So as children, we grew up hearing the Christmas story from a diverse, multi-ethnic, multi-gender cast. We heard Mary talk about the donkey ride (while pregnant!) and cows talk about the upheaval the night the stable turned into a maternity ward.
We opened one figure at a time until we got to the very last and most special story-teller of all, the baby Jesus.
The beautiful thing about it was we couldn’t wait for baby Jesus. He was the culmination of it all and we were so, so excited when we finally got to unwrap him.
I’ve put together a book that helps you carry out this tradition with your own little ones and pass the tradition to nieces, nephews and grandchildren, as well as the children of friends using any manger scene.
The new book, The Donkey In the Living Room, is a collection of whimsical, fun-to-read, first-person poems that tell each character’s story from his or her own point of view.
And the first character is the donkey. I chose this stubborn old guy as the starter story and title figure because it captures my purpose in writing. The idea of a snorting, naying, real-life donkey right in your living room says “extraordinary in the ordinary”–which is also a great way to think about Christmas, where the Creator God sent His extraordinary son into our very ordinary world.
How You Can Get It
- Because my intention is to inject meaning into the holiday season, inspiring our world’s children to hear and enjoy the story that matters most, I’m giving away the e-book for just 99 cents until Friday. You can get the book here for your Kindle. And if you don’t have a Kindle device (like me), you can download one of the free Kindle apps for your browser, computer or any mobile device you have.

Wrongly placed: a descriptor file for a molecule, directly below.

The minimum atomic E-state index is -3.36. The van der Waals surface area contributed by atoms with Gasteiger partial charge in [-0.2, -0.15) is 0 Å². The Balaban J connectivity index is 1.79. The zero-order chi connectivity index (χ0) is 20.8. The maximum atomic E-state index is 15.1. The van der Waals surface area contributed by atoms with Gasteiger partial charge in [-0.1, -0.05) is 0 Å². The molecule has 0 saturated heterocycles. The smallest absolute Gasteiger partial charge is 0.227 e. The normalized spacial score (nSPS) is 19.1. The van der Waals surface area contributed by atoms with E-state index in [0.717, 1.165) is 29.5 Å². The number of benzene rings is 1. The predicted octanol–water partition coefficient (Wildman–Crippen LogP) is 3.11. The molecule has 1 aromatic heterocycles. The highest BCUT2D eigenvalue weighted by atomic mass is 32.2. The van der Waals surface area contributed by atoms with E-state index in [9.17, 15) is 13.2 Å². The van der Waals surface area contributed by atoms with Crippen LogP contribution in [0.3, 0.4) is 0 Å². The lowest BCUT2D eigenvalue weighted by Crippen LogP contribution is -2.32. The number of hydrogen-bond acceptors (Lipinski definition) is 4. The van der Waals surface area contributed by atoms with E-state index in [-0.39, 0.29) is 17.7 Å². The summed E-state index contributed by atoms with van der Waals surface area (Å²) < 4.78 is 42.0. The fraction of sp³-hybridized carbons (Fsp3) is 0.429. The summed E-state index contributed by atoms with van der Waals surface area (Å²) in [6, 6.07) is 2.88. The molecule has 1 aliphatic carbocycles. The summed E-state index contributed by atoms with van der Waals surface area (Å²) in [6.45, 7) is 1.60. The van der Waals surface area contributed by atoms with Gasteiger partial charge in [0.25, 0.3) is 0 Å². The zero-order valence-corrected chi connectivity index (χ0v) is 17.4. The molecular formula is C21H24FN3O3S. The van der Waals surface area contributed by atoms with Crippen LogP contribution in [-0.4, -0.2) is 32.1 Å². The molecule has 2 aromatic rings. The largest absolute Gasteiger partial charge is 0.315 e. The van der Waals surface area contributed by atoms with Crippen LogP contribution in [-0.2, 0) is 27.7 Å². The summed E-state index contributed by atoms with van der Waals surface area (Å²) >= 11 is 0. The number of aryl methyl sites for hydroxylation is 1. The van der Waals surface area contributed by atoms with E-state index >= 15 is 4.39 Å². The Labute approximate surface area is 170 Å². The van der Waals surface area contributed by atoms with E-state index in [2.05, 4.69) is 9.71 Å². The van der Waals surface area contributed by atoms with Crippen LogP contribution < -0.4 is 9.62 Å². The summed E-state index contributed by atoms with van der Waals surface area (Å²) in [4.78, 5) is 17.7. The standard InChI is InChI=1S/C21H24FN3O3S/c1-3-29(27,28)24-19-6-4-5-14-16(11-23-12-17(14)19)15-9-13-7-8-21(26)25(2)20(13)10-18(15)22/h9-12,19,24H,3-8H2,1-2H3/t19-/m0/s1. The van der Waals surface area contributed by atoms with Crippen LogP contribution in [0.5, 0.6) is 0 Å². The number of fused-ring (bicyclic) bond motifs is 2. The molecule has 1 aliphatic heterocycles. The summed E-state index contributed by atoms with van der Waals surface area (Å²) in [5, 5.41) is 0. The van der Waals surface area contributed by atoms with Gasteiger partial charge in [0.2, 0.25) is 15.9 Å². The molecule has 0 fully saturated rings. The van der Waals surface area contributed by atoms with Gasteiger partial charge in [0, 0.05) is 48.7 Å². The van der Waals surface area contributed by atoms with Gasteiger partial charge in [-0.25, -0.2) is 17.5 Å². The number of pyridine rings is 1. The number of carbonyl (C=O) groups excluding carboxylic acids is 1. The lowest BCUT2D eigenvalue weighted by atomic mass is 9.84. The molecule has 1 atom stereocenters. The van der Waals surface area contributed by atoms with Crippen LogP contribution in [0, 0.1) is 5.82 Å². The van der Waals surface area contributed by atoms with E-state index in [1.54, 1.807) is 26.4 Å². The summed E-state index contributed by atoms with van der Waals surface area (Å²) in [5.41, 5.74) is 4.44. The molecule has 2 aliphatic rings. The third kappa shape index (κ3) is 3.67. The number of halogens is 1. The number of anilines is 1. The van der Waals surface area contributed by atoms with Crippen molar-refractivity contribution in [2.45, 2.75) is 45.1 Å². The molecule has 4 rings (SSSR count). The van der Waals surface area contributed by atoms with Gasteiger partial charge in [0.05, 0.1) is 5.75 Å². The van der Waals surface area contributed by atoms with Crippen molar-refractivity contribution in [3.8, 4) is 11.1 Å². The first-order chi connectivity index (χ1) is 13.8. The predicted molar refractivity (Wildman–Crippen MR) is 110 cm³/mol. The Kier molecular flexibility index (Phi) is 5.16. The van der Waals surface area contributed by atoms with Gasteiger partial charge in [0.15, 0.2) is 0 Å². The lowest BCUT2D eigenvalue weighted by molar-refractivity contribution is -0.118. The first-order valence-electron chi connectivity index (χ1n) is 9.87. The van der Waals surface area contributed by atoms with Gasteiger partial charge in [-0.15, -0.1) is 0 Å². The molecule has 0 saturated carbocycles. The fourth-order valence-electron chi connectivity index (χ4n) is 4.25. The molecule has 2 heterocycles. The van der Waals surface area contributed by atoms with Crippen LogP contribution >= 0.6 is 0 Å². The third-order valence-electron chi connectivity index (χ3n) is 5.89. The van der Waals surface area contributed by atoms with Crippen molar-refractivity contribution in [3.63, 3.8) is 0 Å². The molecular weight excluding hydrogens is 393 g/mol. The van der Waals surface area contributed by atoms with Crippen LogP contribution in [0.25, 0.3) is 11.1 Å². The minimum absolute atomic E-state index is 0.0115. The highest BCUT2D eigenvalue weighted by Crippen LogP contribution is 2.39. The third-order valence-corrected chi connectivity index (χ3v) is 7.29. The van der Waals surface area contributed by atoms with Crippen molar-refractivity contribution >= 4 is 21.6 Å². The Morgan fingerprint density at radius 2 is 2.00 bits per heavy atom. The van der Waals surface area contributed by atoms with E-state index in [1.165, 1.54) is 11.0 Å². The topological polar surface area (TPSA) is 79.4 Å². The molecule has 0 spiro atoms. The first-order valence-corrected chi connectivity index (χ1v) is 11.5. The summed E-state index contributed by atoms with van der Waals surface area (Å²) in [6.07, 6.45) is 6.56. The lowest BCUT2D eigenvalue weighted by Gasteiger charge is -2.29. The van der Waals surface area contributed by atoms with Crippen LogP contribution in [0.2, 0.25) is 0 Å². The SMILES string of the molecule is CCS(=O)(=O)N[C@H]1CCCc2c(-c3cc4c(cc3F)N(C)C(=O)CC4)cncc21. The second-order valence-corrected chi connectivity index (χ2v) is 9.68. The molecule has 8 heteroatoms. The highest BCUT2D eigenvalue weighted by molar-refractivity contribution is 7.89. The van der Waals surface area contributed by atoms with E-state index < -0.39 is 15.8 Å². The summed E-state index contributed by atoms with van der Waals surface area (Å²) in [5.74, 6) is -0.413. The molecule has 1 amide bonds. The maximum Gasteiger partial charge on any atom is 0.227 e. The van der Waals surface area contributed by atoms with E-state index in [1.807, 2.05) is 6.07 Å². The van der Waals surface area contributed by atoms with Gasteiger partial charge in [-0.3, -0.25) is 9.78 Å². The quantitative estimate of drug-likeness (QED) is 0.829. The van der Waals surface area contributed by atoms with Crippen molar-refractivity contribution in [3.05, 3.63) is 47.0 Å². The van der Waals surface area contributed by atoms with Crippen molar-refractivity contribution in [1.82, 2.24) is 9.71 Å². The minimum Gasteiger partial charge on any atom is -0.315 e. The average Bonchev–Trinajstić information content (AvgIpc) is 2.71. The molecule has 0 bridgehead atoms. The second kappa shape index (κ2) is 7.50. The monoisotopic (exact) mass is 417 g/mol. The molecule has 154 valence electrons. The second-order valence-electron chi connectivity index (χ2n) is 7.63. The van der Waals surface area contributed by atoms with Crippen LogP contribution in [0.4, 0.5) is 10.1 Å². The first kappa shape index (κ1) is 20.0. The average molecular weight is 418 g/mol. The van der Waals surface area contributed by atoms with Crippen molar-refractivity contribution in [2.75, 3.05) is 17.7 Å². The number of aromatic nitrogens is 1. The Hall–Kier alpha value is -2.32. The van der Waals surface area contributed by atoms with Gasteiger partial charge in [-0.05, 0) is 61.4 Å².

- Or, if you want to do the full, old-fashioned experience where your kids crawl up on your lap just like my brothers and I did when our dad told the story, get the actual book (which will be re-released in 2014). Let’s face it, e-books don’t do children’s books justice.
- Need a manger scene? Use any set you have, or, here’s some links to some kid-friendly ones with the right pieces for any child to use with the book: Veggie Tales Nativity Set ($23.43), Little People Nativity Set ($37.99), Melissa & Doug Nativity Playset ($21.18)
How You Can Spread It
1. Please tell your friends. Here’s a message you can post to Twitter, Facebook, Google+ or Pinterest: Like Elf on the Shelf? Do Christmas w/ meaning w/ @sarahcunning’s new children’s book, Donkey In the Living Room http://amzn.to/1di1Pkf.
2. Buy the print copy for your own children, nephews or nieces, grandchildren or family friends. Let’s make sure this generation knows and always remembers the most important story of all.
3. Leave a review on Amazon so other parents know what this book is about and why it’s important to have a meaningful tradition to cut through all the holiday humdrum.
4. Leave a comment on this blog post or email me (sarahraymondcunningham-at-gmail-dot-com). I’d love to hear your thoughts.